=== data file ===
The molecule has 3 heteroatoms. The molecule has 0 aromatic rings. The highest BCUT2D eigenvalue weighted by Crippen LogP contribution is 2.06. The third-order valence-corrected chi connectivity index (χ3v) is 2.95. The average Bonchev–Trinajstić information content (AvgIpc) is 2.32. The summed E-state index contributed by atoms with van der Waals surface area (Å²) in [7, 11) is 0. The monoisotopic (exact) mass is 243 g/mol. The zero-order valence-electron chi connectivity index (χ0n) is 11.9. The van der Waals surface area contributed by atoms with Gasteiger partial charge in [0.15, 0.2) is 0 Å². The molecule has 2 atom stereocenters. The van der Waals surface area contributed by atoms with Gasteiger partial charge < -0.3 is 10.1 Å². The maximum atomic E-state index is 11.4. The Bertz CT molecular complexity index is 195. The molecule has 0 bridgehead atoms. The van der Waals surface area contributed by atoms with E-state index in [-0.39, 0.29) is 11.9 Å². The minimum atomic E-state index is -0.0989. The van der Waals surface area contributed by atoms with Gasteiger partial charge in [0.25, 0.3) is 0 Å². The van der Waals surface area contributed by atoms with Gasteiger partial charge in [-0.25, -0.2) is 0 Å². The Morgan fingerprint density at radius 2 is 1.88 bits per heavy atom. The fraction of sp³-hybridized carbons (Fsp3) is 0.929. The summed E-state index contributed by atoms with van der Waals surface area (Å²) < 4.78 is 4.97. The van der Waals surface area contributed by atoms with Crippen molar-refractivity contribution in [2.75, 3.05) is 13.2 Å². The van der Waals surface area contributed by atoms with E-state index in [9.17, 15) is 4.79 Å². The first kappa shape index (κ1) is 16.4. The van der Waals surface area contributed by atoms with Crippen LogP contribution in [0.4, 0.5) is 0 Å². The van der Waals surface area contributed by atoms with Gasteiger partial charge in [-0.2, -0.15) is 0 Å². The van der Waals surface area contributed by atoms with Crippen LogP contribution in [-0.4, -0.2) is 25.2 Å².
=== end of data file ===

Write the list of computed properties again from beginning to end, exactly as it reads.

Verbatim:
The molecule has 3 heteroatoms. The molecule has 0 aromatic rings. The highest BCUT2D eigenvalue weighted by Crippen LogP contribution is 2.06. The third-order valence-corrected chi connectivity index (χ3v) is 2.95. The average Bonchev–Trinajstić information content (AvgIpc) is 2.32. The summed E-state index contributed by atoms with van der Waals surface area (Å²) in [7, 11) is 0. The monoisotopic (exact) mass is 243 g/mol. The zero-order valence-electron chi connectivity index (χ0n) is 11.9. The van der Waals surface area contributed by atoms with Gasteiger partial charge in [0.15, 0.2) is 0 Å². The molecule has 2 atom stereocenters. The van der Waals surface area contributed by atoms with Gasteiger partial charge < -0.3 is 10.1 Å². The maximum atomic E-state index is 11.4. The Bertz CT molecular complexity index is 195. The molecule has 0 bridgehead atoms. The van der Waals surface area contributed by atoms with E-state index in [-0.39, 0.29) is 11.9 Å². The minimum atomic E-state index is -0.0989. The van der Waals surface area contributed by atoms with Gasteiger partial charge in [0.25, 0.3) is 0 Å². The van der Waals surface area contributed by atoms with Gasteiger partial charge in [-0.25, -0.2) is 0 Å². The Morgan fingerprint density at radius 2 is 1.88 bits per heavy atom. The fraction of sp³-hybridized carbons (Fsp3) is 0.929. The summed E-state index contributed by atoms with van der Waals surface area (Å²) < 4.78 is 4.97. The van der Waals surface area contributed by atoms with Crippen molar-refractivity contribution in [2.75, 3.05) is 13.2 Å². The van der Waals surface area contributed by atoms with E-state index in [9.17, 15) is 4.79 Å². The first kappa shape index (κ1) is 16.4. The van der Waals surface area contributed by atoms with Crippen LogP contribution in [0.4, 0.5) is 0 Å². The van der Waals surface area contributed by atoms with Gasteiger partial charge in [-0.2, -0.15) is 0 Å². The van der Waals surface area contributed by atoms with Crippen LogP contribution in [-0.4, -0.2) is 25.2 Å².